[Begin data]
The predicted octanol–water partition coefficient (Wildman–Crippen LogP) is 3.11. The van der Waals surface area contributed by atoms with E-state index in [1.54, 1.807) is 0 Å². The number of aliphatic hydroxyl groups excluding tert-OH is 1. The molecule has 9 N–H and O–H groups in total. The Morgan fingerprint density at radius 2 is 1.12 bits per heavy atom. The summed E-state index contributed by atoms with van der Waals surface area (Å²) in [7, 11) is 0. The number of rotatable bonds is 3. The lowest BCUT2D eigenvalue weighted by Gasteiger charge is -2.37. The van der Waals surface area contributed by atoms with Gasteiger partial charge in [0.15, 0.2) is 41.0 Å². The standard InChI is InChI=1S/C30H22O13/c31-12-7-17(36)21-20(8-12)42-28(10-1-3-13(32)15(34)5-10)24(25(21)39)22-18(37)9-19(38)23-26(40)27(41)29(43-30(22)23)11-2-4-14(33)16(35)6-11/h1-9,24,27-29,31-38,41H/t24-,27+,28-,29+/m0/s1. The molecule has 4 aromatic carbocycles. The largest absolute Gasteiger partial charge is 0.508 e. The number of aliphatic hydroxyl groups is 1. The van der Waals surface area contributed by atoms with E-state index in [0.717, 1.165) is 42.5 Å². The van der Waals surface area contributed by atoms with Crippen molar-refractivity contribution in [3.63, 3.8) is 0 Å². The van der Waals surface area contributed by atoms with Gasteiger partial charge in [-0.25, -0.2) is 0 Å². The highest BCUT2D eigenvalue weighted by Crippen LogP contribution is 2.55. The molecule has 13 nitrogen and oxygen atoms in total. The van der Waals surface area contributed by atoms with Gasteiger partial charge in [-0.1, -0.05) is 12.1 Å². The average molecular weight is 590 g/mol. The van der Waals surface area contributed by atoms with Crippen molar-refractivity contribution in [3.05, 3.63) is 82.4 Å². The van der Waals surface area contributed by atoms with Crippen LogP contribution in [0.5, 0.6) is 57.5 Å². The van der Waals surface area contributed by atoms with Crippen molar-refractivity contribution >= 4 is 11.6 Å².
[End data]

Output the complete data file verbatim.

The predicted octanol–water partition coefficient (Wildman–Crippen LogP) is 3.11. The van der Waals surface area contributed by atoms with E-state index in [1.54, 1.807) is 0 Å². The number of aliphatic hydroxyl groups excluding tert-OH is 1. The molecule has 9 N–H and O–H groups in total. The Morgan fingerprint density at radius 2 is 1.12 bits per heavy atom. The summed E-state index contributed by atoms with van der Waals surface area (Å²) in [7, 11) is 0. The number of rotatable bonds is 3. The lowest BCUT2D eigenvalue weighted by Gasteiger charge is -2.37. The van der Waals surface area contributed by atoms with Gasteiger partial charge in [0.15, 0.2) is 41.0 Å². The standard InChI is InChI=1S/C30H22O13/c31-12-7-17(36)21-20(8-12)42-28(10-1-3-13(32)15(34)5-10)24(25(21)39)22-18(37)9-19(38)23-26(40)27(41)29(43-30(22)23)11-2-4-14(33)16(35)6-11/h1-9,24,27-29,31-38,41H/t24-,27+,28-,29+/m0/s1. The molecule has 4 aromatic carbocycles. The largest absolute Gasteiger partial charge is 0.508 e. The number of aliphatic hydroxyl groups is 1. The van der Waals surface area contributed by atoms with E-state index in [0.717, 1.165) is 42.5 Å². The van der Waals surface area contributed by atoms with Crippen molar-refractivity contribution in [3.63, 3.8) is 0 Å². The van der Waals surface area contributed by atoms with Gasteiger partial charge in [-0.25, -0.2) is 0 Å². The highest BCUT2D eigenvalue weighted by Crippen LogP contribution is 2.55. The molecule has 13 nitrogen and oxygen atoms in total. The van der Waals surface area contributed by atoms with Gasteiger partial charge in [-0.1, -0.05) is 12.1 Å². The average molecular weight is 590 g/mol. The van der Waals surface area contributed by atoms with Crippen molar-refractivity contribution in [3.05, 3.63) is 82.4 Å². The van der Waals surface area contributed by atoms with Crippen LogP contribution in [0.5, 0.6) is 57.5 Å². The van der Waals surface area contributed by atoms with Crippen molar-refractivity contribution >= 4 is 11.6 Å².